Tried and True, In or Out
Okay, enough with the griping about the dearth of Asian restaurants in this town. Without a significant Asian migration, it's unlikely we'll get a cheap Vietnamese noodle shop on every corner, enough Korean barbecue to really make a choice, a taste of southern Indian Tamil cooking, or spicy Malaysian curries. But we do have 163rd Street in North Miami Beach, which at least gives us a decent sampling of ye old standard, Chinese. For example there's Macau, which serves fresh and authentic Cantonese, and there's Empire Szechuan of New York, which serves a reminder of what good Chinese -- American style -- should be. The menu looks like the ones I used to find stuffed under the door of my New York brownstone every evening. The green-and-white accordion-style flyer even includes a coupon for a free sesame chicken with any take-out or delivery order! Other coupons on the menu offer two to ten dollars off any eat-in dinner bill, depending on the number in your party. The encyclopedic menu isn't exactly a one-from-column-A, two-from-column-B affair, but it's close.
Complete dinners are offered from 4:00 to 8:00 p.m., priced from $8.95 to $10.95, and include sizzling beef with scallops, General Tsao's chicken, crispy beef or chicken in orange sauce, Hunan-style shrimp, salmon or beef teriyaki, and sizzling tofu with sesame. All come with soup, rice, and an egg roll. Early-bird specials such as (what else?) chicken chow mein, sweet and sour pork or chicken, moo goo gai pan, pork lo mein, lemon chicken, and beef with broccoli, all for $6.95 to $8.95, come with the same accompaniments. But the best deals are at lunch, between 11:00 a.m. and 3:30 p.m., when more than 33 complete meals are served, starting at $4.75. None costs more than $8.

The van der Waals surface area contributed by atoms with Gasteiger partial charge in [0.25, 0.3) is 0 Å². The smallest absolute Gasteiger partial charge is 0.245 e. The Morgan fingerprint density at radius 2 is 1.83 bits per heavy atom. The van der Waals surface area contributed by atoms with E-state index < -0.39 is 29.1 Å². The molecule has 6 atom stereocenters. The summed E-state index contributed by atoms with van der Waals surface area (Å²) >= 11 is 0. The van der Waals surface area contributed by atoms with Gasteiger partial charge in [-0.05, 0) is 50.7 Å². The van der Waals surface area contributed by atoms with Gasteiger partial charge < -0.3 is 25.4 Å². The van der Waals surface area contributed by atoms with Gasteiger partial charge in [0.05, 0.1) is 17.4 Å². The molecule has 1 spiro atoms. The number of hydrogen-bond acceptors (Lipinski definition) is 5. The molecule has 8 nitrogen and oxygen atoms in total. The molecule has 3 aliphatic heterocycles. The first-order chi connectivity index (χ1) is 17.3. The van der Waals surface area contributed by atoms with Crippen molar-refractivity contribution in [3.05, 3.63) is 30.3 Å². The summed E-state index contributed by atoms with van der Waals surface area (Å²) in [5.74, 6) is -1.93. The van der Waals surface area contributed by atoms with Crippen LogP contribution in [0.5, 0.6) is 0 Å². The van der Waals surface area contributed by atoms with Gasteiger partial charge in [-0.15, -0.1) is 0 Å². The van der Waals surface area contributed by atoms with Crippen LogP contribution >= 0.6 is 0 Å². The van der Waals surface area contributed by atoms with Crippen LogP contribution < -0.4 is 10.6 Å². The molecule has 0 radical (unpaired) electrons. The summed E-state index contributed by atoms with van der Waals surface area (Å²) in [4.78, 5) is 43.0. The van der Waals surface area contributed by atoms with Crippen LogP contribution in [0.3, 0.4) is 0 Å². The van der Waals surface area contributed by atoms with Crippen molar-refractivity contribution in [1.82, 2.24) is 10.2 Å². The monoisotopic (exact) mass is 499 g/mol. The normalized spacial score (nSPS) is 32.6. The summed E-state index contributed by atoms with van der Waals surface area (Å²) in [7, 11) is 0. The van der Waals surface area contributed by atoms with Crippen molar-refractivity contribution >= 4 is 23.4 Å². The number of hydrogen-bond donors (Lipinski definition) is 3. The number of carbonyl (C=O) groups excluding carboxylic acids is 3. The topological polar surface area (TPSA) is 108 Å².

There are also oh-so-welcome, not-so-traditional choices. Calorie counters will appreciate the section titled Empire's Lite Revolution Diet, which offers a half-dozen selections, allegedly with as few as 325 calories. Choose from prawns with snow peas, broccoli, and bean sprouts in a spicy sauce; chicken with water chestnuts, broccoli, and orange flavor; tofu with snow peas and green beans; lemon-flavor chicken; or scallops with broccoli and bean sprouts in garlic sauce. Another corner of the menu, called the Special Diet, features a dozen dishes that claim to be free of fat, sugar, cornstarch, and MSG. And there are plenty of options for vegetarians, including dried sautéed string beans, broccoli with garlic sauce, sautéed bamboo shoots with mushrooms, and several tofu selections. The vegetable dumplings are made with a spinach dough that is heavy but tasty, especially with a dash of hot oil and dipping sauce.
In case you don't yet feel as though you're back in Manhattan yet, take a look outside: Just next door a new Italian place is opening, called Giuliani's.
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